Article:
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Seeing her daughter every night and morning, without fail, look into the mirror, and seem to talk with it, her father at length asked her the reason for her strange behavior.

What people do you think are involved here?

(1)a mother; the mother's daughter; and the mother's father(i.e. the daughter's grandfather)
(2)a mother; the mother's daughter; and the daughter's father
(3)either, depending its context
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Comments  
Without context, it would be almost impossible to say.
ugh. That hurt my brain.

Only 1 is comfortable for me, but I suppose I could stretch it to finding sense in 2 as well.
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Nona The Britugh. That hurt my brain.

Only 1 is comfortable for me, but I suppose I could stretch it to finding sense in 2 as well.
How would you stretch it to finding sense in 2, nona?
I suppose I just wanted to force some meaning into it. I can't make it work now...it involved some complicated situation where the mother and/or father also had children with other people.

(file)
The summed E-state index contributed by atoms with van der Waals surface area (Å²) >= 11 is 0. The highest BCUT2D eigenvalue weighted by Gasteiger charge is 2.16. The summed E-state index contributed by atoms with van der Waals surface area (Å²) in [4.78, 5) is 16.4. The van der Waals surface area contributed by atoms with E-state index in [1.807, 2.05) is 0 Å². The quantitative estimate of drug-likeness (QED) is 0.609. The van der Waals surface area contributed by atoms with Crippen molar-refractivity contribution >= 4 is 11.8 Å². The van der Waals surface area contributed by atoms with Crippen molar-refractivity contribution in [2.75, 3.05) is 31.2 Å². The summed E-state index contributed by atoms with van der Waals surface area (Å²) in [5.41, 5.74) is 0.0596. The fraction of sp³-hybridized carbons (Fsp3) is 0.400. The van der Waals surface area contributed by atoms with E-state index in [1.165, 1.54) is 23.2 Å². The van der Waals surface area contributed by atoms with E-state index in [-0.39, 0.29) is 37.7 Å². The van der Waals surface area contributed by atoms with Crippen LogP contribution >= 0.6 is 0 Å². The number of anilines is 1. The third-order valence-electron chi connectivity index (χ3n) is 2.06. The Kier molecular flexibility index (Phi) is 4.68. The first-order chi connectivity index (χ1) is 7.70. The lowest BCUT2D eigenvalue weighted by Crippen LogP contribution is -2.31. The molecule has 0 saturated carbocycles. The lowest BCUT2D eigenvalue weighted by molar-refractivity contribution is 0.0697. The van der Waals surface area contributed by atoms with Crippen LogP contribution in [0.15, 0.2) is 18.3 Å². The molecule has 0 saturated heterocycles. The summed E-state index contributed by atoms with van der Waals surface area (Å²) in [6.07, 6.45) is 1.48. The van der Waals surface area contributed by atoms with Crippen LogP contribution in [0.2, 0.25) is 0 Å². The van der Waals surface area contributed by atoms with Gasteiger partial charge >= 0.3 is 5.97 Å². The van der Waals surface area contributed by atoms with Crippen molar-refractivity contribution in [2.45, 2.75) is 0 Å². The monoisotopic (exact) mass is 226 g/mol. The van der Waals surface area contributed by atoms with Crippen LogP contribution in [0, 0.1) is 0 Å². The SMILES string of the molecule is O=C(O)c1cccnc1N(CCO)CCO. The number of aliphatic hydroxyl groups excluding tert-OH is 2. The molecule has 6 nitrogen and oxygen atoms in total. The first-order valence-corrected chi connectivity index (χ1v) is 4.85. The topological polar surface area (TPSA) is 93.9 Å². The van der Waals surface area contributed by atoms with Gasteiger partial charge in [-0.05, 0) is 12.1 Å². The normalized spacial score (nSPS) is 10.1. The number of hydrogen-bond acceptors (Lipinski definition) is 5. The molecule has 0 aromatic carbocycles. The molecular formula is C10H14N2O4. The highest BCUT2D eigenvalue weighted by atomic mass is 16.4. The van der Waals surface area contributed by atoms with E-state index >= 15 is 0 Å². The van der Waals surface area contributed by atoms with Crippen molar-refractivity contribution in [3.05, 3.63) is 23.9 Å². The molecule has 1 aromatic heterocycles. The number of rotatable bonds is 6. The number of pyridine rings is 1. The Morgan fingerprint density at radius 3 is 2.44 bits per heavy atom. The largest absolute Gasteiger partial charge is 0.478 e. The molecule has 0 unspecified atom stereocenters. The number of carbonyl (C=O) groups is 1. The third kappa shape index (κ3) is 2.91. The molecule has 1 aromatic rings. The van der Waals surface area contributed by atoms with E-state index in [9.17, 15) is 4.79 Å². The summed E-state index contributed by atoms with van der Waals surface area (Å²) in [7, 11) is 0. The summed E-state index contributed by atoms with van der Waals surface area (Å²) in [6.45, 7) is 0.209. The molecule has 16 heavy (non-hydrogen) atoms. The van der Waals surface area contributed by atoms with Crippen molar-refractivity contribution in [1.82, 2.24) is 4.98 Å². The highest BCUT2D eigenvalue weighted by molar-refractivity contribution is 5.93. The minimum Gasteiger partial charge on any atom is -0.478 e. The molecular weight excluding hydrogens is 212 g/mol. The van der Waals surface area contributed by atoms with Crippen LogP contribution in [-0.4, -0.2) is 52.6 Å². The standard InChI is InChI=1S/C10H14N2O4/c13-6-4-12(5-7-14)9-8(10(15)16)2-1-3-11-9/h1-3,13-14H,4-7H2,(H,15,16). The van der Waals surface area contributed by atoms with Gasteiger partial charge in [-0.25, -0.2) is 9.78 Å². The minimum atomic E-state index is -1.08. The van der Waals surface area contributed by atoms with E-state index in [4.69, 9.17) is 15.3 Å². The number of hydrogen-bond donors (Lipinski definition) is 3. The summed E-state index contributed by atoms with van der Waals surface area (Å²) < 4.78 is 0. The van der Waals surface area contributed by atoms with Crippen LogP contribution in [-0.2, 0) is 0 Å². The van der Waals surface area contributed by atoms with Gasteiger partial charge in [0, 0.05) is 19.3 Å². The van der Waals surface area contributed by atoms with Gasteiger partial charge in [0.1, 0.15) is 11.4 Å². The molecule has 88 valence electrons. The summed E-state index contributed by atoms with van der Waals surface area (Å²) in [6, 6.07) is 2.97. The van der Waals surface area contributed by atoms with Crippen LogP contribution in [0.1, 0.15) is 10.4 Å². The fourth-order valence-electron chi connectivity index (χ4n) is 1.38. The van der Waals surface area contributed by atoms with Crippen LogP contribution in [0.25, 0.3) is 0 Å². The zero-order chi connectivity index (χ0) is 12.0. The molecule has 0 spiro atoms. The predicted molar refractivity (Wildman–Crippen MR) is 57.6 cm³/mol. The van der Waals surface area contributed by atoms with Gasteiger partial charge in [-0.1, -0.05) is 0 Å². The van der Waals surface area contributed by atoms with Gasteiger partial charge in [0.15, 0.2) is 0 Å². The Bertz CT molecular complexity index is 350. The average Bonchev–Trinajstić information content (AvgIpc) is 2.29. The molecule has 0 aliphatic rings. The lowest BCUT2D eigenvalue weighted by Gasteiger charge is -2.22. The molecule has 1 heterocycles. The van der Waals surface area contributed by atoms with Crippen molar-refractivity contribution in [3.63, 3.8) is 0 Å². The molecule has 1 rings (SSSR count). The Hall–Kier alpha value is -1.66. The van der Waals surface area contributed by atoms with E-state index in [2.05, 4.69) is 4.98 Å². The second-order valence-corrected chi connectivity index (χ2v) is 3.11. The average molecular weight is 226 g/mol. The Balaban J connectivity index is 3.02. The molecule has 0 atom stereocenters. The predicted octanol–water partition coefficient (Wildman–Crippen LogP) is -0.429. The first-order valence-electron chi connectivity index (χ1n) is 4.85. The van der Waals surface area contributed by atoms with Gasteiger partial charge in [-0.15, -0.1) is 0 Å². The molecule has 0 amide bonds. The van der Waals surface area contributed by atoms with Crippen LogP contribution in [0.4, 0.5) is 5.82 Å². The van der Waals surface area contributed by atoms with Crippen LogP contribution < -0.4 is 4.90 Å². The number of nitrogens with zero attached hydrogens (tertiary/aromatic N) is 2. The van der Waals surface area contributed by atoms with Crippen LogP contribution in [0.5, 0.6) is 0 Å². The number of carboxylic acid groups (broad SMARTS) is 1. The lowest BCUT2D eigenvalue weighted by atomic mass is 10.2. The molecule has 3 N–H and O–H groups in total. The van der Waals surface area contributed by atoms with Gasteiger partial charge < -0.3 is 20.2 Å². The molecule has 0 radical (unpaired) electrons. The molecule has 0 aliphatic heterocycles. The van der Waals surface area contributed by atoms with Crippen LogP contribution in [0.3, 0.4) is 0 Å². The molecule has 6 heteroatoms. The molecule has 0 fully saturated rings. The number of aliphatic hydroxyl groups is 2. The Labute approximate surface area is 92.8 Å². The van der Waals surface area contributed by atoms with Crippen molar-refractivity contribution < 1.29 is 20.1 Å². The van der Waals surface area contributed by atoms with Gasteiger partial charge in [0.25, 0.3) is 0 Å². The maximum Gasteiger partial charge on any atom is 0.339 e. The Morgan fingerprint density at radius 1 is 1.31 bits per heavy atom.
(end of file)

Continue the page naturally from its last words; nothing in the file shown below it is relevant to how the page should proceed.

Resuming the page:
Nona The BritI suppose I just wanted to force some meaning into it. I can't make it work now...it involved some complicated situation where the mother and/or father also had children with other people.
I see.

Now, nona, could I ask something grammatical? My book says both 'every night and morning' and 'without fail' modify 'look into the mirror', but do you think it's really so?

I think they both modify 'seeing her daughter'...
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Ah I saw it as modifying looking in the mirror.
TakaSeeing her daughter every night and morning, without fail, look into the mirror, and seem to talk with it, her father at length asked her the reason for her strange behavior.
I'd say
a doughter and her father (or a father and his daughter, which is the same).
I'll take number one. I think the logical antecedent of the last her is the first her and second her, even though the daughter is the first noun. eg. I love her daughter and her cooking. The best interpretation is that I love the daughter's mother's cooking. But I could be wrong.

Unless the mother is a transvestite, then I'll say (4) A human and his/her/its offspring.

Either way, I'm going to ask for a new author, preferably one who uses less commas.
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